advertisement
advertisement

New PCI Rules Will Force Retailers To Set The Risk Level

Written by Walter Conway
July 10th, 2012

A 403 Labs QSA, PCI Columnist Walt Conway has worked in payments and technology for more than 30 years, 10 of them with Visa.

PCI version 2.0 changed July 1. There actually are no new requirements, per se. But as of this date, the stated “best practices” for identifying and ranking risk vulnerabilities in Requirement 6.2 became mandatory. Merchants and service providers need to realize that this change reverberates through at least two other PCI requirements. Merchants and service providers who ignore this change may find themselves up a PCI tree later this year or when they begin their next compliance validation, especially if they don’t update their internal vulnerability scanning procedures.

As I wrote when PCI version 2.0 emerged in 2010, there were “evolving requirements” in the new version as well as clarifications of some existing ones. For the evolving requirements, the PCI Council gave merchants one-and-one-half years to plan their implementation before the changes became mandatory. We are now through this “best practices” period and, effective July 1, the new requirements are in place.

The principal change is to Requirement 6.2, which states that merchants and service providers must “establish a process to identify and assign a risk ranking to newly discovered security vulnerabilities.” This requirement applies to everybody. What changed from the previous PCI version is that it is the merchant or service provider who develops the risk ranking. The guidance indicates that the ranking should be on industry best practices, and this can include outside sources such as application vendor guidance, security Web sites or Common Vulnerability Scoring System (CVSS) scores.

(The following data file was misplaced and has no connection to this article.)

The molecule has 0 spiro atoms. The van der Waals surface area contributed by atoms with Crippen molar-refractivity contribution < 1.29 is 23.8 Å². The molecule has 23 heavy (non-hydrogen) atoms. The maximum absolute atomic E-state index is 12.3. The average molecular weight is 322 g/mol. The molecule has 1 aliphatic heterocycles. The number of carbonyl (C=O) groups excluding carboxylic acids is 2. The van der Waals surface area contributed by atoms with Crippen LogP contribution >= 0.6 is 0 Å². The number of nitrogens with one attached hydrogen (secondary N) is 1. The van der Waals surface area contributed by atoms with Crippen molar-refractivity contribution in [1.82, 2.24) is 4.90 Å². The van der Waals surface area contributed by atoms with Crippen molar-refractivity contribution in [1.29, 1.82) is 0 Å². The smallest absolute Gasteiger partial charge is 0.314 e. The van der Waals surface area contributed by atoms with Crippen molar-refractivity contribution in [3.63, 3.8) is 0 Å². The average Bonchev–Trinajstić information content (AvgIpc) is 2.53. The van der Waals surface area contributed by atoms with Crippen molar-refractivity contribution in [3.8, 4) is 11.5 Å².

This change generated a lot of discussion and anxious questioning when the Council unveiled it at the 2010 PCI Community Meeting. The Council’s intent was to give merchants flexibility in identifying and ranking risks based on their own industry and operating environment. The tone of the questions from the floor, however, challenged whether merchants had the security knowledge, expertise or even the time to assign these risk rankings.

Assigning the risk rankings is not to be an academic exercise. Those rankings feed back into at least three other PCI requirements.

One affected requirement is a subsection of 6.5. That requirement tells service providers and merchants who write payment applications that they must develop that code securely to prevent common vulnerabilities such as SQL injection, cross-site scripting, buffer overflow and insecure error handling. Under sub-requirement 6.5.6, merchants and service providers now must also reflect the risk rankings they developed under 6.2 in their application development process. Specifically, they must prevent those vulnerabilities they classified as “high” in 6.2.